Another thing to think about is the absolute amount of dollars you are earning from your investments.  If you spend a lot of time trading stocks or planning investments and you are really only earning say a 2% premium return on your investments per year then how does that work out per hour?  If you are investing $10 million dollars then 2% is $200k which is well worth the effort.  But if you only have a couple of hundred thousand then 2% is only $4k which is not a lot of money if you spend a lot of time on your investments.


RESP – Asset Allocations

This post is part of the Big RESP Series. See the entire series here.

See the previous post on resp withdrawals here.

When setting up a resp account it’s important to determine and monitor the asset allocation of the account. Typically the asset allocation is determined by the risk profile of the investor and the amount of time remaining until the money is required. Equities are considered risky assets but over a longer term they are fairly reliable. If you are making an investment and you need the money in two years then equities are not advisable because there is too much risk that their value will go down over those two years. Short term bonds or a high interest savings account is a better investment for money that is required in the short term. The idea is not get superior returns but to ensure that the money is there when needed.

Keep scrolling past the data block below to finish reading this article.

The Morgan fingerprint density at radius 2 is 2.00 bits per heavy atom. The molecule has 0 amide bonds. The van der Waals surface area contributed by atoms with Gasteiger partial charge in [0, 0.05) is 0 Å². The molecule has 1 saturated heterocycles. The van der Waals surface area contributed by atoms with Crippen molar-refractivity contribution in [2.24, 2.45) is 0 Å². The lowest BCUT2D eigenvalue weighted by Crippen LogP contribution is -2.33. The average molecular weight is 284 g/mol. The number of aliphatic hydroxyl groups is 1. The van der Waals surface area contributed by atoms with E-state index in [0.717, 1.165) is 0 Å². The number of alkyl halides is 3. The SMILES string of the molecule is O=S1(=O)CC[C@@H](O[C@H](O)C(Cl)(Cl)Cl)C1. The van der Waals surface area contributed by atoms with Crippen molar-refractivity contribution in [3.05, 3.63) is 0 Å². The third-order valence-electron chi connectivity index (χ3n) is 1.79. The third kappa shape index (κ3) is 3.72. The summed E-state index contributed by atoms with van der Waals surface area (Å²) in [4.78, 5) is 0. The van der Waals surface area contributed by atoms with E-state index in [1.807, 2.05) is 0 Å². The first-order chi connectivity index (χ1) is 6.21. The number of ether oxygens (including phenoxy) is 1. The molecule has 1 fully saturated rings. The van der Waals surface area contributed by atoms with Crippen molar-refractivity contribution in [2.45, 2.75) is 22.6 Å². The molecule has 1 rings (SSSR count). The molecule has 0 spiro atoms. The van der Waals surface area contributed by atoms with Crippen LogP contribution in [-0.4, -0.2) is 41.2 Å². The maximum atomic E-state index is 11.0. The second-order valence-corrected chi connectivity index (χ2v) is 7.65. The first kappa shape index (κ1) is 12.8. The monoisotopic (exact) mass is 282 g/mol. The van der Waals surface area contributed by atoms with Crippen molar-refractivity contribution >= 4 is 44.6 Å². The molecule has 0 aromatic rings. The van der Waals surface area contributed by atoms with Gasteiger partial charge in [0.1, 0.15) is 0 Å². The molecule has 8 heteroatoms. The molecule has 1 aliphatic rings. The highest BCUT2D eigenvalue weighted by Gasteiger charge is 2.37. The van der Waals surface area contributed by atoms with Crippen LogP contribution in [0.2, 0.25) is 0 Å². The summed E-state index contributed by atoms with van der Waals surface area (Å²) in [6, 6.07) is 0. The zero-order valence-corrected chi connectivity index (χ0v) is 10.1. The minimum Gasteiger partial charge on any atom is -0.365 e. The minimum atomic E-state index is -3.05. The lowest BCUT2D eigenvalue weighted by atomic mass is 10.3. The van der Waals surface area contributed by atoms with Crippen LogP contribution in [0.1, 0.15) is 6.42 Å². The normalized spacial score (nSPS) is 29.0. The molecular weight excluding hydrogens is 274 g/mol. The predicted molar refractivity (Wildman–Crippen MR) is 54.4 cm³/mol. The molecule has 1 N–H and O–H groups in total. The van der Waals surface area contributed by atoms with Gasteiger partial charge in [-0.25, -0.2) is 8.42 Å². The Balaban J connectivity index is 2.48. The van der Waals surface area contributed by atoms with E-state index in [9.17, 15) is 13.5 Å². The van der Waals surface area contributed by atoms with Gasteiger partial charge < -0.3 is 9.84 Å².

So if equities are a good investment over the long term but not the short term, the question has to be asked – how long is the “long” term and how short is the “short” term. I would say that short term is anything less than five years and the long term is 15 years or more. Please note that this is strictly my opinion so don’t write it in stone!